MCH blood test

An MCH blood test checks your Mean Corpuscular Hemoglobin. MCH is part of a CBC or complete blood count. The test is designed to measure the average amount of hemoglobin carrying oxygen inside red blood cells. Some cells will have an MCH that is higher, whereas red cells that are microcytic will have lower values.

The MCH blood test is only one of three indices of red blood cells, the other two being MCV and MCHC. These measurements can help in diagnosing medical problems. Normal hemoglobin levels should be between the range of 26 to 33 picograms for each red blood cell. Higher MCH levels may be indicative of macrocytic anemia, usually caused by a vitamin B12 or folic acid deficiency. Abuse of alcohol can contribute to anemia, so disclose this to your physician if it pertains to you, so that your problems can be properly diagnosed and treated.

If your MCH blood test shows high levels of MCH, the recommended treatment method is dependent on what caused your levels to be so high. Treatment also varies depending on medications you take or other medical conditions or allergies that you may have. If you are diagnosed with high MCH levels, discuss your treatment plan with your physician and follow his directions. Be sure to let him know what over-the-counter medications and dietary supplements you use, as well.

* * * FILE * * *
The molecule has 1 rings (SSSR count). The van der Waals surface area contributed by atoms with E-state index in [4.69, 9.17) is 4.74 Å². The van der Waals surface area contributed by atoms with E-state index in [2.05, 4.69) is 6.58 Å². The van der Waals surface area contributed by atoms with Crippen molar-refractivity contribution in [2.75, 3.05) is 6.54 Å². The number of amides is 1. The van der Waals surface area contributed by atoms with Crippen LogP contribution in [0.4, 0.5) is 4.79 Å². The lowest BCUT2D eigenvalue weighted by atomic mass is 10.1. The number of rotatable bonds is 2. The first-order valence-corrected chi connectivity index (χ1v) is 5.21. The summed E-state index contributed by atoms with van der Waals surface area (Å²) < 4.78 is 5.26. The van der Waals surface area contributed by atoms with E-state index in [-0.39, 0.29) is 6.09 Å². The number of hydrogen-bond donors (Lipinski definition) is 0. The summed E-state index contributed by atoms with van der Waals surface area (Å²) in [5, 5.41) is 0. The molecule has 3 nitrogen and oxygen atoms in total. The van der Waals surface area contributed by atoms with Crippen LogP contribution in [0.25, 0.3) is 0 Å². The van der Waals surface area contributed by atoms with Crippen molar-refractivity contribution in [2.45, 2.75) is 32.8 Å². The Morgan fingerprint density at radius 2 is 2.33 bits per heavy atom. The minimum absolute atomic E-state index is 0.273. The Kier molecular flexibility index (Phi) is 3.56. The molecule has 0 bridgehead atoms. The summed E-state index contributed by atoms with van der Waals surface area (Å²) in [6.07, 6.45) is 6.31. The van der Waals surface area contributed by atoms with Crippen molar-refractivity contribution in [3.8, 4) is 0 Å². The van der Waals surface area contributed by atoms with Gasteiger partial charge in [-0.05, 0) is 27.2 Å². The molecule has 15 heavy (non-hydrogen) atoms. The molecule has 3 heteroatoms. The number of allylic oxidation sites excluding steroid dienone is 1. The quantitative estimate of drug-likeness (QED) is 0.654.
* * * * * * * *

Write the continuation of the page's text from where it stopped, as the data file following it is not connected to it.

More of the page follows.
If your MCH blood test reveals macrocytic anemia, your treatment may include supplementing your diet with vitamin B12 and adding more liver to your diet. Some of the symptoms of this form of anemia include fatigue, headache, ataxia, diarrhea, tachycardia and dyspnea. If you experience more than one of these symptoms, contact your physician.

The MHC blood test is important to your physician, since it can help to determine facts about your health. For the hemoglobin to carry oxygen into your blood, it must contain the proper amino acids and atoms of iron. Low MCH results may indicate a deficiency in iron, and levels that are too high may cause a supply of oxygen that is not sufficient for your blood. You won’t usually need to prepare specifically for the MCH blood test, although your physician may tell you to avoid fatty meals before your test.

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